Gypsy Moth infestation continues to bug Simcoe County residents

·2 min read

Like a moth to a flame, one Simcoe County citizen sought answers from the municipality about the Gypsy Moth infestation hoping their wisdom would be illuminating.

Reader Connie Dawe of Midland reached out to MidlandToday regarding a letter she sent on June 5 to the Town of Midland, wanting to know why the town “didn’t take action to spray prior to these nasty critters hatching."

“I know that the entire County is suffering from this too, and who knows how much further beyond that,” Dawe sympathized in her email. “I’m reaching out to anyone who might be able to make a difference. I read Midland Today daily and hopefully someone can take action against these nasty caterpillars. Thank you.”

MidlandToday contacted town operations manager Dylan Flannery regarding Ms. Dawe’s correspondence.

Flannery responded on June 7 with the following:

“The Town works with the County of Simcoe to determine the impacts of the gypsy moth in our area, and the County’s forestry staff monitor impacts on forests and tree conditions in the region" Flannery said. "Currently, there is no substantive health impact foreseen to overall forest health.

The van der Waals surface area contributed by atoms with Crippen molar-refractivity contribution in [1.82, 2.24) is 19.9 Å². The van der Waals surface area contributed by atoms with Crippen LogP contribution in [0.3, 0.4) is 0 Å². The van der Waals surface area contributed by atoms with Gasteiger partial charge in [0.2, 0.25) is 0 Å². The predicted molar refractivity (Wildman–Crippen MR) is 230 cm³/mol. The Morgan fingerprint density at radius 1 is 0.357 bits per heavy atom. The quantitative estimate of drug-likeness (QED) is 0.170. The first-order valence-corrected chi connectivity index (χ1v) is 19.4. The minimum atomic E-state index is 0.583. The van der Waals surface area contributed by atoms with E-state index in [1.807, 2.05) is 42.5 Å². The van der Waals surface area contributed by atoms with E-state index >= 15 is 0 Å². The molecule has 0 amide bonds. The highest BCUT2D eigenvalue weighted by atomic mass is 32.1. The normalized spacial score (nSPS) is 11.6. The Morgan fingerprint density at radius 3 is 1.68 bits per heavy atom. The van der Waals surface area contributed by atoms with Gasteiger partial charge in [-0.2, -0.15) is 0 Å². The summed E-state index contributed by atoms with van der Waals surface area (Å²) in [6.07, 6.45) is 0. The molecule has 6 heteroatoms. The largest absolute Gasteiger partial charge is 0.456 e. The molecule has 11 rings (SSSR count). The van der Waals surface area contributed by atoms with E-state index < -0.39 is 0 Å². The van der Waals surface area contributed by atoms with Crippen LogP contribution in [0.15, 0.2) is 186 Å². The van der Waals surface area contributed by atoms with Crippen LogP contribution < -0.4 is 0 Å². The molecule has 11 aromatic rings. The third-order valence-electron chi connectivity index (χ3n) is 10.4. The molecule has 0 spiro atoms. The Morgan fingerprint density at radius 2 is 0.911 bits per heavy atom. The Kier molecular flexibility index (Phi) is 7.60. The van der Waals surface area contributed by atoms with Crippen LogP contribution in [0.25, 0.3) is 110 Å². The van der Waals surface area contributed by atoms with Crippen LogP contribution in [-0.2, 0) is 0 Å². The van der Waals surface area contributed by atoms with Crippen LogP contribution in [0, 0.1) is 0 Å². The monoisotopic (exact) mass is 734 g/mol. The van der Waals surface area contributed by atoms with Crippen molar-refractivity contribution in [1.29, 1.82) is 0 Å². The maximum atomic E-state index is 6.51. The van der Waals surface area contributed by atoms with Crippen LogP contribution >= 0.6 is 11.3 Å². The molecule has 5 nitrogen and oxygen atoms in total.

“Based on this and from a cost/benefit perspective, aerial spraying of BTK (a microbial insecticide) has not been recommended to be warranted at this time."

Flannery noted that the Severn Sound Environmental Association (SSEA) has developed an informative factsheet on Gypsy Moths which is posted on the town's website.

"The County, SSEA, and Town will continue to monitor the situation as it progresses," Flannery said.

According to the fact sheet, outbreaks from the European-based insect surge every seven-to-ten years, with the caterpillar larvae chewing holes through many of the 300 plant types (mainly hardwood trees) they feed upon.

The colours of the small caterpillars range from light grey to black, with six pairs of red dots and five pairs of blue dots on their bodies. Upon emerging from their dark brown pupa shells, adult moths are brown with feathery antennae for males, and white for females. Physical contact with Gypsy Moth hairs can cause skin irritation and allergic reactions resembling poison ivy in some cases.

As a countermeasure to the infestation, property owners are advised to scrape and remove egg masses year-round, set up shade traps to collect the larvae and moths throughout the warm months and to place these “nasty critters” in soapy water for over 48 hours continuously.

To learn more about the Gypsy Moth’s life cycle and species identification, videos on the insect are available on the Severn Sound Environmental Association’s YouTube channel. Information on Gypsy Moths, and roughly 50 other environmental threats in the area, can be found on the Engaging Midland website's invasive species page.

Derek Howard, Local Journalism Initiative Reporter, MidlandToday.ca